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Transcript of CashFlow With Solutions

The Statement of Cash Flows (complete with solutions)

Acct 592 Spring 2005

The Statement of Cash Flows

Purpose of a statement of cash flows:To provide information about the cash inflows and outflows of an entity during a period.

To summarize the operating, investing, and financing activities of the business.

The cash flow statement helps users to assess a companys liquidity, financial flexibility, operating capabilities, and risk.

The statement of cash flows is useful because it provides answers to the following important questions:

Where did cash come from?

What was cash used for?

What was the change in the cash balance?

Specifically, the information in a statement of cash flows, if used with information in the other financial statements, helps external users to assess:

1.A companys ability to generate positive future net cash flows,

2.A companys ability to meet its obligations and pay dividends,

3.A companys need for external financing,

4.The reasons for differences between a companys net income and associated cash receipts and payments, and

5.Both the cash and noncash aspects of a companys financing and investing transactions.

What can we learn from SCF that is not already available in the other financial statements?

It provides answers to important questions like:

Where did cash come from?

What was cash used for?

What was the change in the cash balance?Couldnt we just look the balance sheet?

The change in cash could be determined, but the statement of cash flows provides detailed information about a companys cash receipts and cash payments during the period.

Many things you want to know about a company is summarized in this one statement

Operating, financing and investing cash flows

Net income does not always tell the whole story about operating performance.

A statement of cash flows is an excellent forecasting tool.Review of terms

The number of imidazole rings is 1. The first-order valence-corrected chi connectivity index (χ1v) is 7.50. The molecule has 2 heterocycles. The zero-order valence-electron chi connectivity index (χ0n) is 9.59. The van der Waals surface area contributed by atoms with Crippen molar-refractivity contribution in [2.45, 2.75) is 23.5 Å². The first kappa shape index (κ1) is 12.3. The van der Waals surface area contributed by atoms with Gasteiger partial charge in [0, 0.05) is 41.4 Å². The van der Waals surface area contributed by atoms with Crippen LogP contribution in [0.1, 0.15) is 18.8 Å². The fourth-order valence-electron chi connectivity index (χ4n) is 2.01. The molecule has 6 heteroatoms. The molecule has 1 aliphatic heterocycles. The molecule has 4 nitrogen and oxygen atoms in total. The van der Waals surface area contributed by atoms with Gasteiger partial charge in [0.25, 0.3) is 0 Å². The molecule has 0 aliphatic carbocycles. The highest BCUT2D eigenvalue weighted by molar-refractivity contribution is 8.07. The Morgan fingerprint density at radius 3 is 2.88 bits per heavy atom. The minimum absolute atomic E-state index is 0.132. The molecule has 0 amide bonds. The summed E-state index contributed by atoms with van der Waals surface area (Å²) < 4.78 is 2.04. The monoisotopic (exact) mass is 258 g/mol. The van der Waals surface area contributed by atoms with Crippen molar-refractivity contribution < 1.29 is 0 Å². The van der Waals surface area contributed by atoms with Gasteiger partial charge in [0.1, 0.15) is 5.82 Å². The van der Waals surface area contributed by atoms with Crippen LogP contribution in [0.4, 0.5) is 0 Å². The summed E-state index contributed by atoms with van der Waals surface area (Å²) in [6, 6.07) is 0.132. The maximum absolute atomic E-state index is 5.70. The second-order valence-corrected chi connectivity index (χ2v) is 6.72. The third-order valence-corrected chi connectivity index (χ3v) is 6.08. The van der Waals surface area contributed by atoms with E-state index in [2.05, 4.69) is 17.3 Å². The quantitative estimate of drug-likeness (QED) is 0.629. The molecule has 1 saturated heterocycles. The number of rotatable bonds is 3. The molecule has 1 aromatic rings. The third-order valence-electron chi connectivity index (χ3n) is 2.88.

Cash and cash equivalents

It is a short-term, highly liquid investment.It must be readily convertible to cash and it must be so near to maturity that there is insignificant risks of changes in value due to changes in interest rate.Noncash revenues and expenses

Net income includes items that were neither cash inflow nor cash outflows:

Depreciation expense

Accretion expense on asset retirement obligation

Amortization of intangibles

Impairment loss on goodwill and intangibles

Earnings of affiliated companies accounted for using the equity method

Impairment losses on other noncurrent assets

Compensation expense related to stock options

Net income also includes gains and losses from investing and financing activitiesGain cash received (unless carrying value was zero)Even when there is a loss, cash might have been receivedNet income must be adjusted for these items to get the cash provided by operations part of the reconciling schedule or indirect method

For other items, there are revenues/expenses as well as cash flows but the amounts are different:

Bond interest expense bond interest paid (if bonds were sold at premium or discount)

Sales were not all collected in cash (bad debts, other changes in Accounts Receivable)Purchases were not necessarily paid for during period (change in Accounts Payable)

Income tax expense income taxes paid due to deferred tax assets/liabilities as well as income taxes refunds receivable or unpaid taxes owed

Company, Inc.Statement of Cash Flows

For the year ended December 31, 199X

Cash Flows from Operating Activities

Cash received from customers(Cash received as interest income *

(Cash received as dividend income

(Cash paid for cost of goods sold *

(Cash paid for selling expenses

(Cash paid for general & administrative expenses

Cash paid for interest (including interest on capital leases)

Cash paid for income taxes

Cash that would have been paid for taxes except for excess tax deduction related to stock based compensation

Net cash provided by (or used by) operating activities

Cash Flows from Investing Activities

Cash received from sale of property, plant, & equipment

Cash received from sale of investments

Cash received from repayment of note receivables

Cash paid to acquire property, plant, and equipment

Cash paid to acquire investments

Cash paid out as a loan

Net cash provided by (or used by) investing activities

Cash Flows from Financing Activities

Cash received as proceeds from issuance of debt

Cash received as proceeds from issuance of stock